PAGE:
This week, the owner of the Jaguars, Shad Khan, who donated $1 million to Donald Trump's inauguration, said something publicly about the president that many owners and others across football have been saying privately for months. "Let's get real," Khan told Jarrett Bell of USA Today. "The attacks on Muslims, the attacks on minorities, the attacks on Jews. I think the NFL doesn't even come close to that on the level of being offensive.
Last weekend I made the six-hour drive south to Dallas with my brother/scouting assistant Marshal to hit up the State Fair of Texas and see our beloved Texas Longhorns face the rival Oklahoma Sooners. It wasn't the Fletcher's Corny Dogs, fried Oreos or Shiner Bock beer that made the trip worth it. It was Oklahoma quarterback Baker Mayfield. There is no substitute for seeing a player live. On screen, everyone looks pretty much the same.
TMZ Sports reported Thursday that former Seattle Seahawks cornerback Brandon Browner was arrested in Los Angeles for cocaine possession in May. Police said they took him into custody May 25 for possession of a controlled substance and being under the influence, while a source indicated to TMZ Sports the substance was cocaine. In September, TMZ reported Browner was arrested in L.A. for allegedly making criminal threats against a woman.
Muck Rack makes it simple to find people, tweets, or articles that mention any name, keyword, company, hashtag etc. We've compiled this guide to help you make the most of your search.
Selecting a term
Start searching tweets, articles from media outlets, articles mentioned in tweets, journalists'
names, titles and bios with some suggested searches:
Companies or Topics (e.g. iPhone, Microsoft)
Phrases (e.g. "cloud computing") — use quotes to keep the terms together
Twitter handles (e.g. @username) — returns those who have mentioned or replied to
Names (e.g. "David Pogue")
Hashtags (e.g. #sxsw, #london2012)
Bio details (e.g. vegan, Olympics, father)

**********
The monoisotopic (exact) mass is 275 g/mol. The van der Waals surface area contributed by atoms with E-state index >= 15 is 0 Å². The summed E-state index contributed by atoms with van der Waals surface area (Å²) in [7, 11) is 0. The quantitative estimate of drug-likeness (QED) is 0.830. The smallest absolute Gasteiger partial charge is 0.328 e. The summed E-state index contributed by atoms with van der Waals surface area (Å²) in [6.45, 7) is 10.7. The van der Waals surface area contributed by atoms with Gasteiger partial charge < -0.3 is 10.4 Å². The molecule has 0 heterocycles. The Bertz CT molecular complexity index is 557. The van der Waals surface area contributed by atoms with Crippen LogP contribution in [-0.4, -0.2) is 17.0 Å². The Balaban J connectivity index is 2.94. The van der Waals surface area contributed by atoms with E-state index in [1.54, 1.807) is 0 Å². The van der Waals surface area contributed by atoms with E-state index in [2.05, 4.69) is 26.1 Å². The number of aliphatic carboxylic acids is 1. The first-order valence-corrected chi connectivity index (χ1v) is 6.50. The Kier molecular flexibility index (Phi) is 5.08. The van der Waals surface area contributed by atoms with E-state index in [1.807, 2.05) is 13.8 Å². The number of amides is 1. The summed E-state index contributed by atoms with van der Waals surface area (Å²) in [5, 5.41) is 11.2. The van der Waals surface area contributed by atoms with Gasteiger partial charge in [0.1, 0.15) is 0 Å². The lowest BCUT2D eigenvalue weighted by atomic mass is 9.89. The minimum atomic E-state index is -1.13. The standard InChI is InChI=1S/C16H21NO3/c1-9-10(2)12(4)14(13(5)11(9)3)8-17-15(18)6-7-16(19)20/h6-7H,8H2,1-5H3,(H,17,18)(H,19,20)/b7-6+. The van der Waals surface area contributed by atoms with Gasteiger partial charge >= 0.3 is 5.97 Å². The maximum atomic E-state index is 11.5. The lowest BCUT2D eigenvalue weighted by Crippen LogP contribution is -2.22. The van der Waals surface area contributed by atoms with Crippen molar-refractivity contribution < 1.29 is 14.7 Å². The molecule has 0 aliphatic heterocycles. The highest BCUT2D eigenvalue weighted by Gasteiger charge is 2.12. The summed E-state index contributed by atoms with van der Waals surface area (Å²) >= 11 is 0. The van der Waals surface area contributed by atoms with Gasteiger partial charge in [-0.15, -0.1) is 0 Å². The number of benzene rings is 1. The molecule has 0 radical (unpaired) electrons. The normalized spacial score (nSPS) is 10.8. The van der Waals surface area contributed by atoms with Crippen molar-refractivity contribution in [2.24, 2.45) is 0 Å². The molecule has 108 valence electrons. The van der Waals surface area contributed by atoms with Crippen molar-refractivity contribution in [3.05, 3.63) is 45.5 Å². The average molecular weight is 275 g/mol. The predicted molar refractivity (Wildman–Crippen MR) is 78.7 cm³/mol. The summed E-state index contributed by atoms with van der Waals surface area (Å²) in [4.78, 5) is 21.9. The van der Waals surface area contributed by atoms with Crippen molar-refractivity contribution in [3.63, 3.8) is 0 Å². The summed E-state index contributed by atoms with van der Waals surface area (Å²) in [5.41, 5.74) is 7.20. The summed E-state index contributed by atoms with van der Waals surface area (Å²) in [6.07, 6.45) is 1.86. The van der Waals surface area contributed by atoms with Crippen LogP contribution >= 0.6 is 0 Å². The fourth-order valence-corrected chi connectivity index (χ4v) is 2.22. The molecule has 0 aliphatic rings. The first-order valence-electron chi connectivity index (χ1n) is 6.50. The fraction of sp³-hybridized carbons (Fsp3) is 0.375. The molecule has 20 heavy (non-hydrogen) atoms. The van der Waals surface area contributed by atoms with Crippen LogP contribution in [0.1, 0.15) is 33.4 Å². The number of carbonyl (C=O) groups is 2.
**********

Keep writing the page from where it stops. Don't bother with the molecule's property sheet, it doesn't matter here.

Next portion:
Muck Rack's Advanced Search allows for many boolean operators.
Find results that mention multiple specified terms, use AND or
+. For example, ensure each result contains both Elon Musk and Mark Zuckerberg by
searching Musk AND Zuckerberg or Musk + Zuckerberg.
Use the operators OR or , to broaden your search when you'd like either of
multiple terms to appear in results. (This is the default behavior of our search when no operators
are used). For example, results will contain either cake or cookie by searching cake OR cookie or cake,cookie
Use NOT or - to subtract results from your search. For
example, searching Disney will yield results about the Walt Disney Company as well as Walt Disney
World Resort. To exclude mentions of Disney World, search for Disney -World or Disney
When using one of these operators with a phrase, enclose it in quotation marks. For example, you can
find results about smartphones excluding Apple's iPhone 4S by searching smartphone -"iPhone
Exact case matching or punctuation
If you're searching for a brand name or keyword that relies on specific punctuation marks or capitalization, you can
find results that match your exact query by adding matchcase: before the keyword you're searching for, like matchcase:E*TRADE .
Use parentheses to separate multiple
boolean phrases. For example, to find journalists talking about having fun in Disney World or
Disneyland, search for ("disney world" OR disneyland) AND fun.
An asterisk can be used to search for any variation of a root word truncated by the asterisk. For example, searching for admin* will return results for administrator, administration, administer, administered, etc.
A near operator is an AND operator where you can control the distance between the words. You can vary the distance the near operation uses by adding a forward slash and number (between 0-99) such as strawberries NEAR/10 "whipped cream", which means the strawberries must exist within 10 words of "whipped cream".